A helicopter, ambulances and paramedics soon crowded the scene. There were reports of many badly injured victims. However, one woman was pulled from the River Thames alive.

MPs trapped inside the building shared messages of sympathy for the victims on Westminster Bridge, and in defence of democracy. The Labour MP Jon Trickett has tweeted that "democracy will not be intimidated". MPs in the Chamber stood up to witness the removal of the mace, the symbol of Parliamentary democracy, which symbolises that Parliament is adjourned. 

Brendan Cox, the widower of the late, murdered MP Jo Cox, has tweeted: "Whoever has attacked our parliament for whatever motive will not succeed in dividing us. All of my thoughts with those injured."

Hillary Benn, the Labour MP, has released a video from inside Parliament conveying a message from MPs to the families of the victims.

Former Prime Minister David Cameron has also expressed his sympathy. 

While many MPs praised the security services, they also seemed stunned by the surreal scenes inside Parliament, where counter-terrorism police led evacuations. 

Those trapped inside Parliament included 40 children visiting on a school trip, and a group of boxers, according to the Press Association's Laura Harding. The teachers tried to distract the children by leading them in song and giving them lessons about Parliament.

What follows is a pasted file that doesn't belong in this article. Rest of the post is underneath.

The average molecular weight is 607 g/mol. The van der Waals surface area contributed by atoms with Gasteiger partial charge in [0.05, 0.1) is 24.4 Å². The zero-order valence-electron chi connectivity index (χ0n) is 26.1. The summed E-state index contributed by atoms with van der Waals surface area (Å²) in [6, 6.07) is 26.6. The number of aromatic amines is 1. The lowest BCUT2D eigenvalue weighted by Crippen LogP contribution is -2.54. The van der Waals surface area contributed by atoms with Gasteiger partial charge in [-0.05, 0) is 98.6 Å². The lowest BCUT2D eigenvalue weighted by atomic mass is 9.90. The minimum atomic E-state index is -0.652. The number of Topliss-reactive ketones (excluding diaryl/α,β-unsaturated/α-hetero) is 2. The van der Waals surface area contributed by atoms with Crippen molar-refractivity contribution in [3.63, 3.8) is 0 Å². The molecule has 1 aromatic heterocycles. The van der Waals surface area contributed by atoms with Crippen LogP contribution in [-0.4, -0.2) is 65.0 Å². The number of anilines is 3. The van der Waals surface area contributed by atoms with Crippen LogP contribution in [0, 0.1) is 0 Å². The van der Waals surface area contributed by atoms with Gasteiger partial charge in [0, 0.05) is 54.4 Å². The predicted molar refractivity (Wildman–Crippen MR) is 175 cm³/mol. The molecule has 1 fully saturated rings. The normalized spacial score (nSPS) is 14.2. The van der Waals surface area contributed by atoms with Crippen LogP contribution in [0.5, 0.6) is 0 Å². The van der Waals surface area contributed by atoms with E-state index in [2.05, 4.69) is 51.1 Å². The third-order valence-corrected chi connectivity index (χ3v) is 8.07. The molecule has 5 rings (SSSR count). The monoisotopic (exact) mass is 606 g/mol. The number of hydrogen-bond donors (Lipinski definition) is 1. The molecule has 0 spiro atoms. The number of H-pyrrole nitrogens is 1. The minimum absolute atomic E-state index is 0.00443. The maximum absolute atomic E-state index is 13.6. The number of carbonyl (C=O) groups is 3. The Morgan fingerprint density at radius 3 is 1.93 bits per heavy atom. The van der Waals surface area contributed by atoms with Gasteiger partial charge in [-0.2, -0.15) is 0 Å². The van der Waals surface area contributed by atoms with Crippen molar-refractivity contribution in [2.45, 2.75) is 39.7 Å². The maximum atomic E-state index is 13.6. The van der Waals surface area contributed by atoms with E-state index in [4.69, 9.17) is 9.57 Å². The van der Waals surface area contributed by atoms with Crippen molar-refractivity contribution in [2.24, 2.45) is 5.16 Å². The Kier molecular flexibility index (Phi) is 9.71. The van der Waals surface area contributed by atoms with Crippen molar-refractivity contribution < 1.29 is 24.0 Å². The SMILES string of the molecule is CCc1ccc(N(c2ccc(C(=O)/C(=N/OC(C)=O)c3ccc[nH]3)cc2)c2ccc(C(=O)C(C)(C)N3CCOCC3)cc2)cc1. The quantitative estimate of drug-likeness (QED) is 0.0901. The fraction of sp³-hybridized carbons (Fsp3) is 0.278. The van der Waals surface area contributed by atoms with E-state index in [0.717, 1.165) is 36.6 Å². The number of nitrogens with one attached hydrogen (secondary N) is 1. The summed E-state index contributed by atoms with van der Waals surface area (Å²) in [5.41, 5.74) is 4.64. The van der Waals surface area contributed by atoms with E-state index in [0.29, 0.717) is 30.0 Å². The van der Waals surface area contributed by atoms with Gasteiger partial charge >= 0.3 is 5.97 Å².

In Scotland, the debate over whether to have a second independence referendum initially continued, despite the news, amid bolstered security. After pressure from Labour leader Kezia Dugdale, the session was later suspended. First Minister Nicola Sturgeon tweeted that her "thoughts are with everyone in and around Westminster". The Welsh Assembly also suspended proceedings. 

A spokesman for New Scotland Yard, the police headquarters, said: "There is an ongoing investigation led by the counter-terrorism command and we would ask anybody who has images or film of the incident to pass it onto police. We know there are a number of casualties, including police officers, but at this stage we cannot confirm numbers or the nature of these injuries."

Three students from a high school from Concarneau, Britanny, were among the people hurt on the bridge, according to French local newspaper Le Telegramme (translated by my colleague Pauline). They were walking when the car hit them, and are understood to be in a critical condition. 

The French Prime Minister Bernard Cazeneuve has also tweeted his solidarity with the UK and the victims, saying: "Solidarity with our British friends, terribly hit, our full support to the French high schoolers who are hurt, to their families and schoolmates."

Julia Rampen is the editor of The Staggers, The New Statesman's online rolling politics blog. She was previously deputy editor at Mirror Money Online and has worked as a financial journalist for several trade magazines.